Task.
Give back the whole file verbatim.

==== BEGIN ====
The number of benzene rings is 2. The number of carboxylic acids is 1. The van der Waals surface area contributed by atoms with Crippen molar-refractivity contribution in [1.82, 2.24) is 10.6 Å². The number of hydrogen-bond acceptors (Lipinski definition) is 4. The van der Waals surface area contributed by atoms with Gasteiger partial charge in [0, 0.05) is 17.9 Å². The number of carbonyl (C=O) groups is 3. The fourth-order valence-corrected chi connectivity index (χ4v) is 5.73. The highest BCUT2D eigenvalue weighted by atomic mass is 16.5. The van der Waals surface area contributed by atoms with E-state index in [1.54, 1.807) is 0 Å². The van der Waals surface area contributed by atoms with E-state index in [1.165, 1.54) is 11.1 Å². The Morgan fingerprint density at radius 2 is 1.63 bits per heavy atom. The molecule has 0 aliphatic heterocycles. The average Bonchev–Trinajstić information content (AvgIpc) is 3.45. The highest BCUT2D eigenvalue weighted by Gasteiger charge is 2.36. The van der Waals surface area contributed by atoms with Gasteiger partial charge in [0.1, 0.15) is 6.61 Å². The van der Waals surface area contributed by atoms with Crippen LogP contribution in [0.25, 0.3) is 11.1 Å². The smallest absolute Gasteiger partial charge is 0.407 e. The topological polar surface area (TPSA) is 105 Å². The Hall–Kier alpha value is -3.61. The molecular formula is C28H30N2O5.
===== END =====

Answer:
The number of benzene rings is 2. The number of carboxylic acids is 1. The van der Waals surface area contributed by atoms with Crippen molar-refractivity contribution in [1.82, 2.24) is 10.6 Å². The number of hydrogen-bond acceptors (Lipinski definition) is 4. The van der Waals surface area contributed by atoms with Gasteiger partial charge in [0, 0.05) is 17.9 Å². The number of carbonyl (C=O) groups is 3. The fourth-order valence-corrected chi connectivity index (χ4v) is 5.73. The highest BCUT2D eigenvalue weighted by atomic mass is 16.5. The van der Waals surface area contributed by atoms with E-state index in [1.54, 1.807) is 0 Å². The van der Waals surface area contributed by atoms with E-state index in [1.165, 1.54) is 11.1 Å². The Morgan fingerprint density at radius 2 is 1.63 bits per heavy atom. The molecule has 0 aliphatic heterocycles. The average Bonchev–Trinajstić information content (AvgIpc) is 3.45. The highest BCUT2D eigenvalue weighted by Gasteiger charge is 2.36. The van der Waals surface area contributed by atoms with Gasteiger partial charge in [0.1, 0.15) is 6.61 Å². The van der Waals surface area contributed by atoms with Crippen LogP contribution in [0.25, 0.3) is 11.1 Å². The smallest absolute Gasteiger partial charge is 0.407 e. The topological polar surface area (TPSA) is 105 Å². The Hall–Kier alpha value is -3.61. The molecular formula is C28H30N2O5.